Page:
Monday, December 22, 2014

Project Christmas

Vocabulary Word of the Day = Blessing 
For the past few years, every Christmas, our two fifth grade classes choose a community service project to support. This year, we decided to help Toys for Tots. We spend two weeks selling Candy Canes at school. The kiddos sell candy canes at 25 cents specialty canes at 50 cents for ten minutes before school starts in the morning with a partner and tally the amount. 
 During morning work they sold to fifth graders and counted up money. Then, during math class, we looked at how many candy canes we sold, how much money we made, what the total was, and what our current profit was. Slowly, our chart grew and grew ...
This year, we profited $524!!! 
What an incredible experience we had this year for our project!  
This last Thursday, our entire fifth grade team - 46 students, 6 chaperons, and 2 teachers traveled to Walmart with a budget and a plan. When we arrived, we were greeted by Walmart employees who presented us with an additional $100 to spend! The students shopped with their chaperons, picking out toys to donate. While shopping, a Hershey Chocolate representative decided to support our project by presenting us with an additional $100 cash on the spot! Walmart also provided us with cookies, punch, and a mini stocking for each kid to enjoy during their shopping trip. We were all blessed by the experience and the support we received from our community in helping with this great project! We dropped off the toys at our Lions Club to be distributed though the Toys for Tots program.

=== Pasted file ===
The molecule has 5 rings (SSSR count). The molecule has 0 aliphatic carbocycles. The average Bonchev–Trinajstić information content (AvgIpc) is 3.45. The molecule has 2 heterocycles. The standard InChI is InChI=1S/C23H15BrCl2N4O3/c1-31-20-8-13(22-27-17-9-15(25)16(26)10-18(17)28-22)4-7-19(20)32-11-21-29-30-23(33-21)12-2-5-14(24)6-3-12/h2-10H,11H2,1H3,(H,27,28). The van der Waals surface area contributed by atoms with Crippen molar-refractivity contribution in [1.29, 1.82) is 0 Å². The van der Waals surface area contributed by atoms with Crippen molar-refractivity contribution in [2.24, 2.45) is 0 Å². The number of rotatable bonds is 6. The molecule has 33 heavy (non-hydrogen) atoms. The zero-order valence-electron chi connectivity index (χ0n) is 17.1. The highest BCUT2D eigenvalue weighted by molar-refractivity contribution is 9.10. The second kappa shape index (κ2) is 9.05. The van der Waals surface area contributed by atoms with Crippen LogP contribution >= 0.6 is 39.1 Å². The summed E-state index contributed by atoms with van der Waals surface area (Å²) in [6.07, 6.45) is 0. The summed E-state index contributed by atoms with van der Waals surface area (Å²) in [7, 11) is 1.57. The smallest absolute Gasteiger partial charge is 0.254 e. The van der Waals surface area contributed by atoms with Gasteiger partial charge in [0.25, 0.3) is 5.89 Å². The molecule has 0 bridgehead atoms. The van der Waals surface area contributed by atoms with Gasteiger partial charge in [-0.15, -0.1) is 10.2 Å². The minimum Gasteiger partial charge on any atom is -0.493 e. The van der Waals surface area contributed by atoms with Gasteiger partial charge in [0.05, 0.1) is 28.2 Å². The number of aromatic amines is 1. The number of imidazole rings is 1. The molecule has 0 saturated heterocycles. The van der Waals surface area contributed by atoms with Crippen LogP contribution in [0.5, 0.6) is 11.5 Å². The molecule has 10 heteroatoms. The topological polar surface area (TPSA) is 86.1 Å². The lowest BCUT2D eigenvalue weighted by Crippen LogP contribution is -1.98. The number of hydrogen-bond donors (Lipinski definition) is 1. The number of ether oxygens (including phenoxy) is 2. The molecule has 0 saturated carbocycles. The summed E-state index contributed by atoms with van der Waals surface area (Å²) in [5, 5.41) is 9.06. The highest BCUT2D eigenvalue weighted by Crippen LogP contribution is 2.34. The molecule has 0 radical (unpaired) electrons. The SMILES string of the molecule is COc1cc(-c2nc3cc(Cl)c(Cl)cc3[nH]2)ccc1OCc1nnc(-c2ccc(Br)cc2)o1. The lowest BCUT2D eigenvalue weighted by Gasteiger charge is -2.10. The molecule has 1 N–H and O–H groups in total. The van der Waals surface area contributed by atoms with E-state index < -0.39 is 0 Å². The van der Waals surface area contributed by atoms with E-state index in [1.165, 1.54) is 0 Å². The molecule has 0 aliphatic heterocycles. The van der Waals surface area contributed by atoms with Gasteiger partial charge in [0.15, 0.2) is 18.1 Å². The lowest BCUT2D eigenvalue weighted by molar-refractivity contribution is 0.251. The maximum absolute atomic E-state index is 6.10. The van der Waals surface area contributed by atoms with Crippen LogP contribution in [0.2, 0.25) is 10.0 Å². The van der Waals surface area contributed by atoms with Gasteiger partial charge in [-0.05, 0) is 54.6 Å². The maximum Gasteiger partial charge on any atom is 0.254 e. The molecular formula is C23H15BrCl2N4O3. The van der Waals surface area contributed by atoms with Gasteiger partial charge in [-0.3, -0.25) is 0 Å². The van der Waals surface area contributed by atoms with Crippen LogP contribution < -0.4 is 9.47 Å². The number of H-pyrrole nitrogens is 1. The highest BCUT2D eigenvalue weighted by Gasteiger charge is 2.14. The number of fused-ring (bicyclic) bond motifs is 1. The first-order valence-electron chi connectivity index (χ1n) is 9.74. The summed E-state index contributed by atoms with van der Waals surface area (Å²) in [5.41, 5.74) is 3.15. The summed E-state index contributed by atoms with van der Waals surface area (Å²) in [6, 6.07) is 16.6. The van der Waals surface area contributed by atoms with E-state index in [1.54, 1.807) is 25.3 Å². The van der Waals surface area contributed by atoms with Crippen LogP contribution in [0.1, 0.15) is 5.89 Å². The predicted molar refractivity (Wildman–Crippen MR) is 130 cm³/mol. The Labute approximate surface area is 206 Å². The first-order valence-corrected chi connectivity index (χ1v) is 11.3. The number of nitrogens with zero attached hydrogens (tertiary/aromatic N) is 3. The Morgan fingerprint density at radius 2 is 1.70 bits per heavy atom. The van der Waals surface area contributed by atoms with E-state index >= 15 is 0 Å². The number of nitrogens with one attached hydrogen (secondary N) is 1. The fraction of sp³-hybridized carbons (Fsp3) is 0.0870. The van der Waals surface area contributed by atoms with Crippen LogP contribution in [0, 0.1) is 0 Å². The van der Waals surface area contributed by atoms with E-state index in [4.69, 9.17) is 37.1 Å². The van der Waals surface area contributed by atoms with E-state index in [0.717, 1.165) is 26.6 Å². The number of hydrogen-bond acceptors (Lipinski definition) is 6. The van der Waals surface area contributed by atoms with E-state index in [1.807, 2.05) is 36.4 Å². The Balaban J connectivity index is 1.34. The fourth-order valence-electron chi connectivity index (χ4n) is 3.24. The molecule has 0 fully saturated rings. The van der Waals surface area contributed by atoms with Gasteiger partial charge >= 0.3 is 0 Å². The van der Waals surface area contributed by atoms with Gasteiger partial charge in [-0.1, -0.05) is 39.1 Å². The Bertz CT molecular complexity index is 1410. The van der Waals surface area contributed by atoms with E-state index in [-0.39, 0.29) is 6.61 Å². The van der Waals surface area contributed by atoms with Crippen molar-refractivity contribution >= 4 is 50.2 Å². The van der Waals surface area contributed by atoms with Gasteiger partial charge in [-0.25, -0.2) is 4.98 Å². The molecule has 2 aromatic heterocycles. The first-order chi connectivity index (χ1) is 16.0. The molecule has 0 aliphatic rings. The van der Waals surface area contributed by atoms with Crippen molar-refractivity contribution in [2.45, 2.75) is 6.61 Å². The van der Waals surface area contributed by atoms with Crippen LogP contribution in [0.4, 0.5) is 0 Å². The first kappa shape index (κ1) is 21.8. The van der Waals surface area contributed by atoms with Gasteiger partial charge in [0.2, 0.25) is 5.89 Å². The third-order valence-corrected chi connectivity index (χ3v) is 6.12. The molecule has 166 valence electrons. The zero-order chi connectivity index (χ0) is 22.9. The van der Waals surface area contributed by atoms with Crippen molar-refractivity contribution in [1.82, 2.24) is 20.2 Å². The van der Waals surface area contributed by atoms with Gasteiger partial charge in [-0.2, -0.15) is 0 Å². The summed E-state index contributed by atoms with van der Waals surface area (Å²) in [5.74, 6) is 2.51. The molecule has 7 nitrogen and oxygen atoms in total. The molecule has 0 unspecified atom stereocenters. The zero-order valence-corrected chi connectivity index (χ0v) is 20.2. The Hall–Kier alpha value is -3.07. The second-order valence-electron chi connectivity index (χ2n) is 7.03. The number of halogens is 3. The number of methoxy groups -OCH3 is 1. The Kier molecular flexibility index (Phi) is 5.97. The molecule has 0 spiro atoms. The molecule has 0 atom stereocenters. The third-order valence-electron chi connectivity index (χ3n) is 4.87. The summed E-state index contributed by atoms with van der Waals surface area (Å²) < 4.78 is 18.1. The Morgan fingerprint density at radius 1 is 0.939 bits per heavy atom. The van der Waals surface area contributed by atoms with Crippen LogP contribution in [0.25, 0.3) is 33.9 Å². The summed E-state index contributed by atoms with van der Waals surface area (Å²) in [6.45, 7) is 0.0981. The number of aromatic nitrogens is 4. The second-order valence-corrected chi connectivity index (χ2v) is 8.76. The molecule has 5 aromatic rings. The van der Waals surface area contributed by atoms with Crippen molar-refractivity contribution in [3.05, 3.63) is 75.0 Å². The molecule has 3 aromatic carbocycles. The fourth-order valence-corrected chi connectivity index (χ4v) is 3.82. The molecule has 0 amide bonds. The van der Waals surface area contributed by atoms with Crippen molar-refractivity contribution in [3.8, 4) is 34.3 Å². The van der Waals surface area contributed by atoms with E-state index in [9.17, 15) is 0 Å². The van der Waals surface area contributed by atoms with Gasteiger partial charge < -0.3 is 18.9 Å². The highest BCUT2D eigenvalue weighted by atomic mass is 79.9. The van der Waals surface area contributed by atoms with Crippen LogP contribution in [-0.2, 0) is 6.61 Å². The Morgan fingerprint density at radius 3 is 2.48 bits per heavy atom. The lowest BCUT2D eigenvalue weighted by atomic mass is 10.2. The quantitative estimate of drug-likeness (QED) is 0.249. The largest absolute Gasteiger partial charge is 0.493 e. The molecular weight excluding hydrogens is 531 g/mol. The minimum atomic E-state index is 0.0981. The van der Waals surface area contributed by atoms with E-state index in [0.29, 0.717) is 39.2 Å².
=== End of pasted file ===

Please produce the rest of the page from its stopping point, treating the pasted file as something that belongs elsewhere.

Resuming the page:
Does your class do any community service activities during the year, I would love to hear about them! 

Project: Annual Native American Dioramas

It is project time again in our classroom! Students did an absolutely FAB job this year taking their learning and applying it to our region project - I just had to share! Students worked with their original regional group to design a diorama of their cultures environment, shelter, natural resources, and any other details they could. 
Students reread their information on their region. Loved seeing them reviewing their unit notes about their region to help them plan their diorama. 

They did an absolutely amazing job and really showcased their knowledge of each region! I really could not get over the incredible amount of DETAIL they put into them! It was so exciting listening to them share what they wanted to add based off of their knowledge. So. Cool. 
Painted sticks for "Sugar Cane" 
yes, that is a brave going through the "Sun Dance" 
Removable roof to see inside the "Kiva" 
This Eastern Woodland long house has an "open top" to see inside - love. it.! 
Love this depiction of a whale hunt! 
 Ice Fishing
 Inuksuk formation 
 Please note this adorable bundle of wood - it is even tied together with a string :p 
We were also able to get our dioramas on display at our public library in town - this was really neat because it gave the kids an authentic outside of school audience to showcase their knowledge and work. 

Here are more activities for Native Americans: